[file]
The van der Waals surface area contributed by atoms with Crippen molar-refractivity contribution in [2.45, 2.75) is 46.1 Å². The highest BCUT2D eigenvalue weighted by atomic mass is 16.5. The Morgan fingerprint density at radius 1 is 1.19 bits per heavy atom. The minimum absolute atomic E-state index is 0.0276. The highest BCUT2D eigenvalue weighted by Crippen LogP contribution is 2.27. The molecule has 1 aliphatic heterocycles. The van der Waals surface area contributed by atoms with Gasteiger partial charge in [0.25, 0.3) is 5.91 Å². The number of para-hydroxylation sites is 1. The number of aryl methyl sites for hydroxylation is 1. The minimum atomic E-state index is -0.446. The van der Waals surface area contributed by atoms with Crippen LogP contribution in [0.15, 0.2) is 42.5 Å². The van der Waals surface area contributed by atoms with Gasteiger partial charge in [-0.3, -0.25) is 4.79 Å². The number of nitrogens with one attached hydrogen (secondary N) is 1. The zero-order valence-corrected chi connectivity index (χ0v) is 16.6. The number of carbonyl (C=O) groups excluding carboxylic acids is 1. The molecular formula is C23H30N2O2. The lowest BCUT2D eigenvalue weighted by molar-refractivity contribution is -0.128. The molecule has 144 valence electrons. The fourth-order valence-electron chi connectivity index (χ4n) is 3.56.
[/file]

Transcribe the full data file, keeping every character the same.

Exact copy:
The van der Waals surface area contributed by atoms with Crippen molar-refractivity contribution in [2.45, 2.75) is 46.1 Å². The highest BCUT2D eigenvalue weighted by atomic mass is 16.5. The Morgan fingerprint density at radius 1 is 1.19 bits per heavy atom. The minimum absolute atomic E-state index is 0.0276. The highest BCUT2D eigenvalue weighted by Crippen LogP contribution is 2.27. The molecule has 1 aliphatic heterocycles. The van der Waals surface area contributed by atoms with Gasteiger partial charge in [0.25, 0.3) is 5.91 Å². The number of para-hydroxylation sites is 1. The number of aryl methyl sites for hydroxylation is 1. The minimum atomic E-state index is -0.446. The van der Waals surface area contributed by atoms with Crippen LogP contribution in [0.15, 0.2) is 42.5 Å². The van der Waals surface area contributed by atoms with Gasteiger partial charge in [-0.3, -0.25) is 4.79 Å². The number of nitrogens with one attached hydrogen (secondary N) is 1. The zero-order valence-corrected chi connectivity index (χ0v) is 16.6. The number of carbonyl (C=O) groups excluding carboxylic acids is 1. The molecular formula is C23H30N2O2. The lowest BCUT2D eigenvalue weighted by molar-refractivity contribution is -0.128. The molecule has 144 valence electrons. The fourth-order valence-electron chi connectivity index (χ4n) is 3.56.